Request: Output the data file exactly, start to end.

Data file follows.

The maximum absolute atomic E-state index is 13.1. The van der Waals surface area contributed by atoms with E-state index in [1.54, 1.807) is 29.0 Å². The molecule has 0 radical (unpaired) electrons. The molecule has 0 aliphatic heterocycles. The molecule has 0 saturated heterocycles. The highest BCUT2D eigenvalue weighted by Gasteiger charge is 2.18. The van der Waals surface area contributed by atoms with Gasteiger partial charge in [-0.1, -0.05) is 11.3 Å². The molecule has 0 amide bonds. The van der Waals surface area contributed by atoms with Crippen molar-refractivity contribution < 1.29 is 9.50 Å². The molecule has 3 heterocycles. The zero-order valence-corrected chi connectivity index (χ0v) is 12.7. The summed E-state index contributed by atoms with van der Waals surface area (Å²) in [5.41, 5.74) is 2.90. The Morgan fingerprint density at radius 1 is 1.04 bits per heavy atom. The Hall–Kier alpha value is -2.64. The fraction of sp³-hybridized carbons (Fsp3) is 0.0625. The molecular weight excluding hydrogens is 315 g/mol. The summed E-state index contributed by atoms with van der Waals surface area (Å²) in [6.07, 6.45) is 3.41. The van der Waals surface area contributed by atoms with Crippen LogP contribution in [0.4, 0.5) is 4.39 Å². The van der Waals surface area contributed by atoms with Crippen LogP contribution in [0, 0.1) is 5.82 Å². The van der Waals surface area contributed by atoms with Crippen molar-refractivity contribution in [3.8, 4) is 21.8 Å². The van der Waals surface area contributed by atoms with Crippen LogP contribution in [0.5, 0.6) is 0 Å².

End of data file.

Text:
The maximum absolute atomic E-state index is 13.1. The van der Waals surface area contributed by atoms with E-state index in [1.54, 1.807) is 29.0 Å². The molecule has 0 radical (unpaired) electrons. The molecule has 0 aliphatic heterocycles. The molecule has 0 saturated heterocycles. The highest BCUT2D eigenvalue weighted by Gasteiger charge is 2.18. The van der Waals surface area contributed by atoms with Gasteiger partial charge in [-0.1, -0.05) is 11.3 Å². The molecule has 0 amide bonds. The van der Waals surface area contributed by atoms with Crippen molar-refractivity contribution < 1.29 is 9.50 Å². The molecule has 3 heterocycles. The zero-order valence-corrected chi connectivity index (χ0v) is 12.7. The summed E-state index contributed by atoms with van der Waals surface area (Å²) in [5.41, 5.74) is 2.90. The Morgan fingerprint density at radius 1 is 1.04 bits per heavy atom. The Hall–Kier alpha value is -2.64. The fraction of sp³-hybridized carbons (Fsp3) is 0.0625. The molecular weight excluding hydrogens is 315 g/mol. The summed E-state index contributed by atoms with van der Waals surface area (Å²) in [6.07, 6.45) is 3.41. The van der Waals surface area contributed by atoms with Crippen LogP contribution in [0.4, 0.5) is 4.39 Å². The van der Waals surface area contributed by atoms with Crippen LogP contribution in [0, 0.1) is 5.82 Å². The van der Waals surface area contributed by atoms with Crippen molar-refractivity contribution in [3.8, 4) is 21.8 Å². The van der Waals surface area contributed by atoms with Crippen LogP contribution in [0.5, 0.6) is 0 Å².